Little Wizards: You can call him "Mini Mage"
by Jesse Decker; (Dragon #285)
Although they make great rogues, the halfling racial bonuses to Dexterity and saving throws, long with their size modifier to Armor class, help compensate for a wizard's typical lack of hit points. This high AC is doubly important because, although they're as hardy as humans, halflings move slow, putting them at risk during running battles or when facing many foes. Your opponents, thinking you're a rogue, will be worrying about you moving into flanking position and be reluctant to engage if you're standing next to other party members. Often, they'll stay out of reach just long enough for you to attack with a powerful spell.
If you decide to play a halfling wizard, here are a few things to keep in mind.
The toughest job you'll have as a Small character is staying alive, especially when burdened with a wizard's Hit Dice. To survive combats that challenge characters with twice as many hit points, you'll need to do more than just stay out of reach. As a halfling, you'll start with two extra points of AC when compared to a human wizard with the same base characteristics. Playing to this strength is the easiest way for a halfling to keep out of harm's way. Don't rely only on a high Dexterity and a size bonus to Armor Class. Start with the first-level spell mage armor, and pile on the protective magic from there. An amulet of natural armor should be high on your list of magic items to acquire, as should a ring of protection. Use defensive spells liberally, and choose tactics that keep you out of combat. Beyond the long list of spells that increase your AC, think of long-lasting protective spells like protection from arrows, resist elements, and stoneskin.
Dishin' It Out
Levels 1-4: Combat at these low levels is pretty straightforward. No spell-casters at this level have enough spells to cast a spell every round of combat, but as a halfling, you've got an effective attack option for rounds when you don't cast spells. The halfling high Dexterity and the Craft (alchemy) skill can be a fearsome combination. Make alchemist's fire and acid ahead of time and throw them on the rounds you don't cast spells. With the Dexterity bonus halflings enjoy, your chance of making the ranged touch attack will probably be as good or better than a fighter's chance of hitting the same monster with a sword. Since you've got spells to rely on too, you won't need to pack as much ammo as an archer. On top of that, neither alchemist's fire nor acid are affected by Strength modifiers to damage - you'll get the benefits of your high Dexterity and work around the penalties of a low Strength score.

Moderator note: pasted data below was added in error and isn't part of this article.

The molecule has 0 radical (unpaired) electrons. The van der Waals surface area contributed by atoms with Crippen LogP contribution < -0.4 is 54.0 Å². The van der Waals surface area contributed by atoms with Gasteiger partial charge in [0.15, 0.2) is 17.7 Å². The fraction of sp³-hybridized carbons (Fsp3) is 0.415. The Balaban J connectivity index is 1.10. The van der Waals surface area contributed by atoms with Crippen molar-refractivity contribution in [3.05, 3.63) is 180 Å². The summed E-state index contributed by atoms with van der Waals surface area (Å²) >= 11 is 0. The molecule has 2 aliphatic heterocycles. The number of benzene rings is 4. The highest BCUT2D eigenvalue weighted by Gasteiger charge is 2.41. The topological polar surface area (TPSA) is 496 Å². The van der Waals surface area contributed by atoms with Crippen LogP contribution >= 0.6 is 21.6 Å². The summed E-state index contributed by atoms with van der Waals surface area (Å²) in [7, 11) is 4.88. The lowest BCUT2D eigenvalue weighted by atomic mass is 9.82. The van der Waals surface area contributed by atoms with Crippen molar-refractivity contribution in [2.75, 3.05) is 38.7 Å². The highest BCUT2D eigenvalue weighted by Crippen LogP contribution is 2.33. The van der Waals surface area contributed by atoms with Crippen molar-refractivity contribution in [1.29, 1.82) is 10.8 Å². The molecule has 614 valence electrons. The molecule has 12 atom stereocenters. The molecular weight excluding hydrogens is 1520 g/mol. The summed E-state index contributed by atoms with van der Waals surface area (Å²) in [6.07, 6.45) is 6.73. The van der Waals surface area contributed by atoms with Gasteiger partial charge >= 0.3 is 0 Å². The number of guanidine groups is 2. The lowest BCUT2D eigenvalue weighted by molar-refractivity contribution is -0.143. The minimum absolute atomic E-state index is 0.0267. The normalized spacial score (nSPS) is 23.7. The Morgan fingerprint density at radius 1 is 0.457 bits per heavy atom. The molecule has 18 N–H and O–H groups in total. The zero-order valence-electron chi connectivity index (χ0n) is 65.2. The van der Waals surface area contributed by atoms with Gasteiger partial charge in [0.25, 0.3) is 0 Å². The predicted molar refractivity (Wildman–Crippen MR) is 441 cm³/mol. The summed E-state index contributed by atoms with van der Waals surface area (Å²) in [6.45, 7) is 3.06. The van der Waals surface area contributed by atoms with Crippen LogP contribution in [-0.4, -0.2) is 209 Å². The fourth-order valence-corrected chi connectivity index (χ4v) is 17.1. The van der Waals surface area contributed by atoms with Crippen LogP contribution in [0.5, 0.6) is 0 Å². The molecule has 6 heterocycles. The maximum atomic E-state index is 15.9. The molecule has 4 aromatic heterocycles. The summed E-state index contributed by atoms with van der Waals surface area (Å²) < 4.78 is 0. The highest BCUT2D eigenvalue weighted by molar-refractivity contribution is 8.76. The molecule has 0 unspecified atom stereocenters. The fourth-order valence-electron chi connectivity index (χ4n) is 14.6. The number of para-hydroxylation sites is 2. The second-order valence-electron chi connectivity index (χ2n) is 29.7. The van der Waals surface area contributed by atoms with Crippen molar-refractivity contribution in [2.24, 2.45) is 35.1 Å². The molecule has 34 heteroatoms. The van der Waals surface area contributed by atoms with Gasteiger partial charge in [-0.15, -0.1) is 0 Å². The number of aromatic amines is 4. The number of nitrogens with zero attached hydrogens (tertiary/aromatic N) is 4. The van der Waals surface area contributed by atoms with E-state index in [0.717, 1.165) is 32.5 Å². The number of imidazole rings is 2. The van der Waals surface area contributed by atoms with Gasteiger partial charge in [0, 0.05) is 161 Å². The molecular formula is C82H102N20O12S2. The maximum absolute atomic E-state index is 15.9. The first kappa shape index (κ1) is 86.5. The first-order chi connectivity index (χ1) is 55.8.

Levels 5-9: Wizards and sorcerers take a big jump in power once they can cast 3rd-level spells. In addition to the obvious Evocation spells, haste can almost double the effectiveness of any character, and fly can turn a relatively stationary halfling into a powerhouse capable of traversing the entire battlefield with a singe move-equivalent action. Through these levels, your attack bonuses start to really suffer compared with those of other characters, even a high Dexterity isn't enough to keep up. While spells like greater magic weapon and true strike offer decent alternatives to flashy offensive spells, you're probably best served by crafting or acquiring a few offensive wands for those tough fights when you're low on spells.
Level 10+: The secret to high-level spellcasters is simple: Don't hold back. Combats last a little longer at these levels because hit point totals tend to increase faster than the ability to deal damage; however the number of spells available to most spellcasters increases faster yet. Once you've reached higher levels, it's a simple enough matter to burn through your spells then teleport home to rest once the battle is over. There's nothing wrong with staying invisible and letting summoned creatures do your fighting for you. In tough battles, the temptation to cast a spell every turn might overshadow this conservative strategy, but it's a great way to remain active through less challenging encounters.
Choosing feats is one of the coolest parts of the new D& game. Considering the ease and power of pushing a halfling wizard's Armor Class ever higher, Dodge is a good choice at first level. Improved Initiative is also a strong choice - if you're small and get caught flat-footed, you could be grappled and out of the fight before you get to roll a single die. Run is interesting because it can mitigate one of the halfling's biggest weakness: a 20-foot movement rate. However, it's probably more effective in the long run to hold out for Craft Wondrous Item, and just make one of the many items that will let you fly.